What is the threshold requirement needed in order to seek custodians email records?

When is it permissible to gain access to government officials emails in a case relating to violations of constitutional rights?

Author: Elliot M. Hirsch
Case Citation: Mann v. City of Chicago
Employee/Personnel/Employer Implicated: Certain Custodians from the Mayor’s Office
eLesson Learned: If there are emails or records that can be used to support a claim by a party, then those emails/records will be subject to discovery and can be compelled to be pursued.
Tweet This: Motions to Compel discovery email search on people who work in an office that has a connection to the case isn’t that difficult, just ask the City of Chicago.

The City of Chicago’s police force has allegedly engaged in some shady practices at non-public locations in Chicago that have come to the forefront in many cases appearing in United States District Court.

There is a place called Hopman square in Chicago. The police officers of the city of Chicago have allegedly taken many people there and subjected them to unconstitutional searches and arrests. These are extremely serious allegations. The issue in front of the court here was not about damages that Chicago should pay these citizens.

The issue here was regarding emails that would show that the police force had policies that were not in accordance with the law and prove that they engaged in these illegal practices. The main case that the complainants relied upon in their argument was Monell v. Department of Social Services of New York, 436 U.S. 658 (1978).

The city of Chicago had about 9 custodians from the Mayor’s office that the complainants were seeking to compel to release emails from their servers to reveal the illegal practices that were prevalent amongst the police force in the City of Chicago. The defendants agreed to release 2 custodians’ emails to the court but did not want to release the others. They cited undue burden and high costs as their main argument in order to prevail. But the court was not impressed and didn’t agree to their arguments.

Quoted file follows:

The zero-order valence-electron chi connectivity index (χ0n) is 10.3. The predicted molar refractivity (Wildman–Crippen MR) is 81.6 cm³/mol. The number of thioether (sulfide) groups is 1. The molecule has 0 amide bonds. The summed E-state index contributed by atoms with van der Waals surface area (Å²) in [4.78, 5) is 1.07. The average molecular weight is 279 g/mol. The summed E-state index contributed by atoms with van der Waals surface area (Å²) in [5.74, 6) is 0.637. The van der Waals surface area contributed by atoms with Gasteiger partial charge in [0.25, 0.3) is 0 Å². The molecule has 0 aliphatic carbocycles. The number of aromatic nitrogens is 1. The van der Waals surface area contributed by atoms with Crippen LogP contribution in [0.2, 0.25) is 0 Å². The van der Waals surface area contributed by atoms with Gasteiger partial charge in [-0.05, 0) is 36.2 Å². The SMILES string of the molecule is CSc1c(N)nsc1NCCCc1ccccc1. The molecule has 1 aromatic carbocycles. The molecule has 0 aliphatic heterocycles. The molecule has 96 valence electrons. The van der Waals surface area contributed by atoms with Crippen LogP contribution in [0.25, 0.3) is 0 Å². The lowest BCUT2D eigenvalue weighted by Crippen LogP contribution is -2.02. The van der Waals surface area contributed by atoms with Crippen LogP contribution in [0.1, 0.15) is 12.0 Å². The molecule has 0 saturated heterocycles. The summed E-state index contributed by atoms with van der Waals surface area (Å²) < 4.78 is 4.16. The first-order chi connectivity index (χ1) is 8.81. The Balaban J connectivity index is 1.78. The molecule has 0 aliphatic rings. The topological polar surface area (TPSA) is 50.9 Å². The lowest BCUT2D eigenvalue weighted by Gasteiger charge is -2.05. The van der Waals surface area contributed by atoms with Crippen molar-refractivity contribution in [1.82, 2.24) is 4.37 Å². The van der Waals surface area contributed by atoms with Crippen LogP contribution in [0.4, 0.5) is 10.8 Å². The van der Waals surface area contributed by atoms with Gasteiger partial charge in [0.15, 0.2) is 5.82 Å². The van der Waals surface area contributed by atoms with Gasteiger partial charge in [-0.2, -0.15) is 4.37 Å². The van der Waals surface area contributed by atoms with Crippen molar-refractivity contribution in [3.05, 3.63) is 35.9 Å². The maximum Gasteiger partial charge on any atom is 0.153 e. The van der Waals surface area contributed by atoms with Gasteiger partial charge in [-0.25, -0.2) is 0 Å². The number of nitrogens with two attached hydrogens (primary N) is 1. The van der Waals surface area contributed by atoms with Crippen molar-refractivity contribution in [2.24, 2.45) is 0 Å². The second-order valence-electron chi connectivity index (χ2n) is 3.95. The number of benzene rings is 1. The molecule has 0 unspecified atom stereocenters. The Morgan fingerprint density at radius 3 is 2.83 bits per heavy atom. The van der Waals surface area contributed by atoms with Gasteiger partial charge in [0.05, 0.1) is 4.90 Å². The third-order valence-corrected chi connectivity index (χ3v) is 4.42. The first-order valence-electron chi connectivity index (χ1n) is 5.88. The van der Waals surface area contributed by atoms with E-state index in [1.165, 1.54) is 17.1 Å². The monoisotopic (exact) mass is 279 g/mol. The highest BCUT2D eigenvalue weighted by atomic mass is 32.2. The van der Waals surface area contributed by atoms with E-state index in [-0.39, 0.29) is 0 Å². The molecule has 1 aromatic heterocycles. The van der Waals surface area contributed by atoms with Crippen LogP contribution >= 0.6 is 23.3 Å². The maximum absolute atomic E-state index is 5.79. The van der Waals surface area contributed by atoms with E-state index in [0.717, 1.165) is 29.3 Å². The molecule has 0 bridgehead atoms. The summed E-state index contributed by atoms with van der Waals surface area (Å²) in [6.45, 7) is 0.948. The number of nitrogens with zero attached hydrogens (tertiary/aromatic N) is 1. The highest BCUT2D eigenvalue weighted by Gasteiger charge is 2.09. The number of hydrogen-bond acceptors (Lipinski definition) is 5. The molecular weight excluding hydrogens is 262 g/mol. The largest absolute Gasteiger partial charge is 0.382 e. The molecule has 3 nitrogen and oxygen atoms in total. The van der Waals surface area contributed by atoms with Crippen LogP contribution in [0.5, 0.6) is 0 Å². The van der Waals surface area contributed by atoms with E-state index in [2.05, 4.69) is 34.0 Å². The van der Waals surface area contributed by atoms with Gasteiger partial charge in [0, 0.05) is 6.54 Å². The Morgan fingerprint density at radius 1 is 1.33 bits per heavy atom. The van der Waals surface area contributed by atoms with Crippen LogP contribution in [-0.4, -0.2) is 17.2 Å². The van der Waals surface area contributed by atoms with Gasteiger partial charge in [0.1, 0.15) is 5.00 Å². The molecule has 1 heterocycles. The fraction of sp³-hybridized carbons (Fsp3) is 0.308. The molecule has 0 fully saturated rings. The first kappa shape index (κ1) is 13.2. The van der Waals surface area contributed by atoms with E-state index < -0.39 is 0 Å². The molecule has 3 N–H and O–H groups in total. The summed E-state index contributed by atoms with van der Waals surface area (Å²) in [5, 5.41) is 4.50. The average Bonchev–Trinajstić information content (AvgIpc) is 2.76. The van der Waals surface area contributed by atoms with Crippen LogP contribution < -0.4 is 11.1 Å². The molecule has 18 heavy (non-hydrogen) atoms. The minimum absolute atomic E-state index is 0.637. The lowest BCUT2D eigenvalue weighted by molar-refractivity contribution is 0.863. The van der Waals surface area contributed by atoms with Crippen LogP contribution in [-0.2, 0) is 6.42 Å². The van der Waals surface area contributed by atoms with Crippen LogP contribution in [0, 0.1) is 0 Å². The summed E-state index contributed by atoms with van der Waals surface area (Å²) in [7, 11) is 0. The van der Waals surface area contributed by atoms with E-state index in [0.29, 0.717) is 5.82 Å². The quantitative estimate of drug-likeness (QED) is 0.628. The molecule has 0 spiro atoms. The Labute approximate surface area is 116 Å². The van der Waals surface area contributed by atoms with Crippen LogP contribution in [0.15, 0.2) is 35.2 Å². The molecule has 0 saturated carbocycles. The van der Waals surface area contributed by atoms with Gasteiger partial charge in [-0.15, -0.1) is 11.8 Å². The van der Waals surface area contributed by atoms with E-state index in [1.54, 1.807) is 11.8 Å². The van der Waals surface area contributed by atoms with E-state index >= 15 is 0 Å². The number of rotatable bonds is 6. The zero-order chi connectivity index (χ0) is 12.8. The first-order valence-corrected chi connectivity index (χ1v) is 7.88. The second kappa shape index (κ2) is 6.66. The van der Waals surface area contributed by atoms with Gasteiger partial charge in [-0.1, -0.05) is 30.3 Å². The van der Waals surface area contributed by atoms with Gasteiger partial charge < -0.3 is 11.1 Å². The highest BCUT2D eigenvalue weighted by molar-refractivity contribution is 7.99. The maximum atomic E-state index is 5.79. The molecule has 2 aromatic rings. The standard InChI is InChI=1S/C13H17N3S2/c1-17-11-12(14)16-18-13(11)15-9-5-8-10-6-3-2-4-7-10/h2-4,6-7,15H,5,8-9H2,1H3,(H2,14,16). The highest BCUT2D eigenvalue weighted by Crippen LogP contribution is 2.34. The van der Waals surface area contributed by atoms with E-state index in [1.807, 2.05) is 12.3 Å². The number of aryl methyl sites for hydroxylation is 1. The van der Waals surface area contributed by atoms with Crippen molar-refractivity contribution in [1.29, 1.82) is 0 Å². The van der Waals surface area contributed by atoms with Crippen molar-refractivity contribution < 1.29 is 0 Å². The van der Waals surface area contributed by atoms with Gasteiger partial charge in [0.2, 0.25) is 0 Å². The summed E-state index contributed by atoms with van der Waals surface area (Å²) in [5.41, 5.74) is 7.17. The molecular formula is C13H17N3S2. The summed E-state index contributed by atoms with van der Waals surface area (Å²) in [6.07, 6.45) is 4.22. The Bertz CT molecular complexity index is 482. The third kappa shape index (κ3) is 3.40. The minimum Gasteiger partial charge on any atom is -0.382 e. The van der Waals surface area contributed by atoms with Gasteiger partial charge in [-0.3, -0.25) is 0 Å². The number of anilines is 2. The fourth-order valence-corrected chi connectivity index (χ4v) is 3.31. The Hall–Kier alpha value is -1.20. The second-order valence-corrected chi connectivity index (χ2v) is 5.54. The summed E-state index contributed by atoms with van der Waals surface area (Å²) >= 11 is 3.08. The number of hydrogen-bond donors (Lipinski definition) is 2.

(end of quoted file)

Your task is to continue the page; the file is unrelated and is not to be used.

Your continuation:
The rule at play here was the Federal Rule of Civil Procedure 26 which discusses discovery and has a specific mention about electronically stored information. But before discovery can be commenced the law is that the information being sought must be considered “relevant”. Miller UK Ltd. v. Caterpillar, Inc., 17 F. Supp. 3d 711, 721 (N.D. Ill. 2014). The court concluded here that the emails of the custodians could certainly contain information that would buttress the complainant’s allegations and were not persuaded by the argument of the City of Chicago.

It is an important ruling pertaining to eDiscovery that the court was very generous in allowing the search of more person’s email servers. But the court did set out a sort of warning or rule that should pertain to future cases in similar situations. The court did not allow every single custodian email server to be searched. They set out a precondition of the sort that said that those custodians that are of the short tenure of the staff person or the time during which the person holding the position would not be searchable. This was a kind of solution to the argument made by the City that stated claims such as high cost and undue burden of discovery procedures.

It should be noted that the court mentioned that because the City did not provide a number or even an estimate of the amount of money that the burden would cost, their argument was shut down. If they did provide such data, then it appears the court might have made a different decision.

Elliot M. Hirsch is a third-year law student at Seton Hall Law school. Before attending law school, Mr. Hirsch was a semi-professional tennis player training with some of the best tennis players in the world. Additionally, Mr. Hirsch was a Math teacher and tutor for students in middle school and high school. Mr. Hirsch has taught over 3500 students ranging from Honors programs to students with severe learning disabilities.

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